In the patient-centered pilot program, NCH-employed hospitalists coordinated hospital admissions and directed patient care for three units. NCH embedded these hospitalists within units to focus solely on coordinating care for hospitalized patients. The hospitalists conducted patient rounds twice daily with support teams from pharmacy, nursing, rehabilitation and other relevant areas.
In his December 20th 2018 edition of Straight Talk, Weiss clarified the pilot program’s purpose and sought to address physician and community concerns with the following bullet point observations: (3)
- The primary objective of our pilot program is to enhance quality care and the patient experience. We decided to implement this pilot program as part of our commitment to continually improve the way we deliver care to each and every one of our patients.
- Within this model, primary care physicians can continue to partner in their patients’ care. The model enhances the valuable role of primary care physicians. Personal physicians are encouraged to actively engage in their hospitalized patients’ care. The pilot model promotes integrated care and close collaboration across the entire care team by having a dedicated NCH physician—a hospitalist—physically located to care for patients in a single unit all day long.
- The program remains a pilot, and patients can opt to be admitted to non-pilot units. Based on bed availability, personal physicians can continue to admit patients to non-pilot units, and we will do our best to accommodate all requests.
Weiss made this effort to engage the Naples community even though the pilot program’s results were spectacular: a 50% decrease in hospital-acquired conditions; a 50% decrease in 30-day readmissions; a 20% decrease in length of stay; and increased patient satisfaction scores. (4)
Performance matters. Organizations require metrics to progress. As management guru W. Edwards Deming observed, “Without data, you’re just another person with an opinion.” In the Naples debate over hospitalists, the antagonists minimized performance data. Emotion overwhelmed rational assessment.
The Age of Hospitalists
The emergence of hospitalists is a relatively recent phenomenon. Drs. Robert Wachter and Lee Goldman first coined the term in a 1996 New England Journal of Medicine article. Hospitalists are physicians who practice exclusively in hospitals and develop expertise in hospital-based care delivery, particularly for very sick patients.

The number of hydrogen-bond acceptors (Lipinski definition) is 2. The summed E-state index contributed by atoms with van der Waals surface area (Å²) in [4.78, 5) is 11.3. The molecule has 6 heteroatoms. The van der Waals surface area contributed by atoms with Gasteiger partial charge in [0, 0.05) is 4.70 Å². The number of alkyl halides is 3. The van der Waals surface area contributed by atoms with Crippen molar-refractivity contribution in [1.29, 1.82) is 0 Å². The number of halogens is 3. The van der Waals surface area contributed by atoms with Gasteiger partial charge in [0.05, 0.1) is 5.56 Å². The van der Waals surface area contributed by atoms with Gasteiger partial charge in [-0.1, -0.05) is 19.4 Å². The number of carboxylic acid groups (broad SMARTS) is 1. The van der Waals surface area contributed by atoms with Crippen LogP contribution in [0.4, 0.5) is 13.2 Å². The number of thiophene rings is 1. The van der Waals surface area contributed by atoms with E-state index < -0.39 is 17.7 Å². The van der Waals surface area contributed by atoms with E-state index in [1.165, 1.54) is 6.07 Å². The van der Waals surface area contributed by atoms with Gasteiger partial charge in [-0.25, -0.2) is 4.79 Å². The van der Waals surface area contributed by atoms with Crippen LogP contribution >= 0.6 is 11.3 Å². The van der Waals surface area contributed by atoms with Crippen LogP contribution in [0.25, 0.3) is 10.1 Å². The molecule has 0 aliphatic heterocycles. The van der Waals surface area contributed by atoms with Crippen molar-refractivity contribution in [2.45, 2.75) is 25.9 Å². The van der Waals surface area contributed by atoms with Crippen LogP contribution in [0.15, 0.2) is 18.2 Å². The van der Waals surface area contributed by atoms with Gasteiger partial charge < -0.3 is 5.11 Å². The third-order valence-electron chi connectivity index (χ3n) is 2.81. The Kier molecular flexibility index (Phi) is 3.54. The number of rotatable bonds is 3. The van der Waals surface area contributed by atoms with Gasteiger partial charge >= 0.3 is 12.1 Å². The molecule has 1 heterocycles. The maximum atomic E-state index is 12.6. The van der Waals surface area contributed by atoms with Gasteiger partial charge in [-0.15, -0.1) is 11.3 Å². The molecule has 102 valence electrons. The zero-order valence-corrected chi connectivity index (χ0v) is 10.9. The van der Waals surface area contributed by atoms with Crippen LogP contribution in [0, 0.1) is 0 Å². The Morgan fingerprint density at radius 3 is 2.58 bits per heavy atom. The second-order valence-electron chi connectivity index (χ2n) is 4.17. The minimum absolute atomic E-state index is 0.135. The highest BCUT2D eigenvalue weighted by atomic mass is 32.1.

The following factors have driven the increasing use of hospitalists: (5)
- Hospitals increasingly admit patients with complex conditions that require immediate and coordinated care delivery. On-site hospitalists with expertise in treating patients with complex care needs enhance the efficiency and effectiveness of in-hospital care delivery.
- Regulations tightening the work requirements for medical residents reduced their availability to provide in-hospital coverage, and hospitalist fill that void.
- It has become more difficult for most primary care physicians to direct the hospital care of their patients. Time spent in their offices with patients is more productive and cost-effective. Therefore, most primary care physicians are less willing and/or able to direct hospital-based care for their patients. As with residents, hospitalists fill that care-delivery void.
- Primary care physicians who do coordinate hospital-based care for their patients often do so in a haphazard fashion with visits that accommodate their schedules and often fail to meet their patients’ immediate care needs.
Hospitalists are most effective when they coordinate care with patients’ primary care physicians. This approach combines the benefits of patient-specific knowledge offered by PCPs with the specialized in-hospital care delivered by hospitalists. This coordination engenders better care outcomes, more efficient care delivery and more engaged, happier patients.
NCH’s pilot hospitalist program is unique because it pro-actively expands hospitalist activity to improve in-hospital care coordination and delivery, not to address staffing shortfalls. (6) This is consistent with Weiss’ belief that in-hospital care requires new skill sets. During a 2017 interview with AHA News (7), Weiss made the following prediction about hospital operations:
The hospital of the future will be an emergency department, an intensive care unit and an operating room. And one of its biggest functions will be in prevention.
Naples is also unique in that it has the highest concentration of concierge physicians in the United States. (8) Concierge physicians manage the care for smaller panels of patients in exchange for an annual fee that averages $1,200 but can be as high as $25,000. (9) Interestingly, the growth in concierge medicine mirrors that of hospitalists. The interests of these groups should align to advance patient outcomes but instead came into conflict at NCH.